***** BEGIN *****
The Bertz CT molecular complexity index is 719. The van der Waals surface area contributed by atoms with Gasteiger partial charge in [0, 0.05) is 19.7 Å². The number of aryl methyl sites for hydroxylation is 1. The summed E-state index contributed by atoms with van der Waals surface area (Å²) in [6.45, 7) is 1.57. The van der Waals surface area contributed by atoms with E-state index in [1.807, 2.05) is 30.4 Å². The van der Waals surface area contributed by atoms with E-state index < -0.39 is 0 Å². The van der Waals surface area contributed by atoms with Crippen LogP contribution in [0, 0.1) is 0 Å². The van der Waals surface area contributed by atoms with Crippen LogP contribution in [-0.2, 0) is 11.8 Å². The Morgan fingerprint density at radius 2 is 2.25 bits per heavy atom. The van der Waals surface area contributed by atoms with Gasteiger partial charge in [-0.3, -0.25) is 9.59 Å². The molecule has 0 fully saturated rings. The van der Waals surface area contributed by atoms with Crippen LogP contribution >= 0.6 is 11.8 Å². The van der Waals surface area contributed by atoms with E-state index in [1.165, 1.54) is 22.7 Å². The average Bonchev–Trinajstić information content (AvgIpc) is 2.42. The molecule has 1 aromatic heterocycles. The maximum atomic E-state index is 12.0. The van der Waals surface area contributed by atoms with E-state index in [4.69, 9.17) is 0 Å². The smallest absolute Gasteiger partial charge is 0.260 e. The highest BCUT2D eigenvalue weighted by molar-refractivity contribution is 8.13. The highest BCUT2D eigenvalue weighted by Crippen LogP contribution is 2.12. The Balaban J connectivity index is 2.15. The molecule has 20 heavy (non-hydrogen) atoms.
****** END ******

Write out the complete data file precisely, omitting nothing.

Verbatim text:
The Bertz CT molecular complexity index is 719. The van der Waals surface area contributed by atoms with Gasteiger partial charge in [0, 0.05) is 19.7 Å². The number of aryl methyl sites for hydroxylation is 1. The summed E-state index contributed by atoms with van der Waals surface area (Å²) in [6.45, 7) is 1.57. The van der Waals surface area contributed by atoms with E-state index in [1.807, 2.05) is 30.4 Å². The van der Waals surface area contributed by atoms with E-state index < -0.39 is 0 Å². The van der Waals surface area contributed by atoms with Crippen LogP contribution in [0, 0.1) is 0 Å². The van der Waals surface area contributed by atoms with Crippen LogP contribution in [-0.2, 0) is 11.8 Å². The Morgan fingerprint density at radius 2 is 2.25 bits per heavy atom. The van der Waals surface area contributed by atoms with Gasteiger partial charge in [-0.3, -0.25) is 9.59 Å². The molecule has 0 fully saturated rings. The van der Waals surface area contributed by atoms with Crippen LogP contribution >= 0.6 is 11.8 Å². The van der Waals surface area contributed by atoms with E-state index in [1.165, 1.54) is 22.7 Å². The average Bonchev–Trinajstić information content (AvgIpc) is 2.42. The molecule has 1 aromatic heterocycles. The maximum atomic E-state index is 12.0. The van der Waals surface area contributed by atoms with E-state index in [4.69, 9.17) is 0 Å². The smallest absolute Gasteiger partial charge is 0.260 e. The highest BCUT2D eigenvalue weighted by molar-refractivity contribution is 8.13. The highest BCUT2D eigenvalue weighted by Crippen LogP contribution is 2.12. The Balaban J connectivity index is 2.15. The molecule has 20 heavy (non-hydrogen) atoms.